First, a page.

It's actually inspired by Common Lisp, where defun,lambda,defvar,etc.
all have a optional doc-string. In defun & lambda, it's after
the argument list and before the body of the function. ( also where
optional declarations go. )
Anyone know what emacs lisp does ? It has an 'apropos' and a 'describe'
so I assume there is a similar feature, if not the same syntax.
> However I'm not sure
> that it meets the criterion for easy readability -- if most Python
> code had a very long documentation string at each class and function,
> most colons would end up at rather weird places (especially since in
> most cases the documentation string would be many lines long).
I think it's quite readable _when_ it's short.
> > (3) I'm still thinking about the issue of short descriptions vs.
> > verbose documentation and whether they should use the same
> > sort of implementation or not.
> Could perhaps be solved with __help__ vs. __doc__? I would like to
> see the long doc string use some formatting language.
So it makes sense to have a short string and a longer function/string/
whatever. The short string should have a default value automatically
constructed. The long documentation would have no default. And maybe
it would be a more complex object than a string - it might have an
attribute that says how it should be interpreted - what formatting
language, or maybe it should just be a reference into the source
code ( going back to the literate programming idea. )
> > (6) Modules would use a different method: They could define their
> > own help function to return a string, or the default help function
> > would append all of the function,class and methods doc strings to
> > a __doc__ string defined in the module.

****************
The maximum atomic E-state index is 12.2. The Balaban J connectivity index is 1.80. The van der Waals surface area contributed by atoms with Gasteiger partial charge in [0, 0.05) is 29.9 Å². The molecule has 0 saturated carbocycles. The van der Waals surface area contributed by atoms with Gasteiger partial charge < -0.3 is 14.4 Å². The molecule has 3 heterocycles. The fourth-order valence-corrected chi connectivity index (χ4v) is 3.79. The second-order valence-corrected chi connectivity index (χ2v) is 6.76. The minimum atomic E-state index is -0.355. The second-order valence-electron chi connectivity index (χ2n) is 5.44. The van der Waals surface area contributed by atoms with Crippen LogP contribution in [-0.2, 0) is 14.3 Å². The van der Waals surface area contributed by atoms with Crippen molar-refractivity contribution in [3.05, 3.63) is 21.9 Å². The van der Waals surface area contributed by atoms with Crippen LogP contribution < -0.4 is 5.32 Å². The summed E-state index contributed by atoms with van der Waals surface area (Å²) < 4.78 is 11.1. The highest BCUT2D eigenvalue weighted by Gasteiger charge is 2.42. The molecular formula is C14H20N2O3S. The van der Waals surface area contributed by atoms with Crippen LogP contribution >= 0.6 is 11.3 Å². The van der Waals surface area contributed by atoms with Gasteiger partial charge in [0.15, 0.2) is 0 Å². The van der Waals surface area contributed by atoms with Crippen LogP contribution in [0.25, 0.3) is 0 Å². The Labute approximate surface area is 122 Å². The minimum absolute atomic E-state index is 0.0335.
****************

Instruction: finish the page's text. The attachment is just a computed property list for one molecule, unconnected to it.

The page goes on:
> That would perhaps a bit long -- perhaps a list of functions and
> classes would be more appropriate?
Here I was thinking of the short one-line descriptions. The default
help procedure on a module would generate something that sort of
looks like the output from a "man -k keyword" , and in pseudo-python,
would be something like:
for thing in dir(module): print thing.__doc_string__
> > (7) "variables" - i.e. numbers, sequences, instances, etc. would not
> > have documentation strings associated with them.
> I can imagine that sometimes one would like to document them; but
> maybe this can just go in the module doc.
I can imagine that someone might want to document them, but I didn't
want to push it too far. i.e. maybe it shouldn't be done with the
same attribute mechanism as functions,methods and classes.
> > (9) help('string') or help( 'regexp-like-string' ) :
> > maybe that should be like apropos and print the short description
> > for all matches. (?)
> "All" is hard to define -- over all possible modules? All modules
> that have already been imported? I would personally be happy with
> different functions for getting help on an object and apropos-like
I'm not sure what's needed or wanted, but I was trying to point out
that we want to define something that is open ended.
- Steve Majewski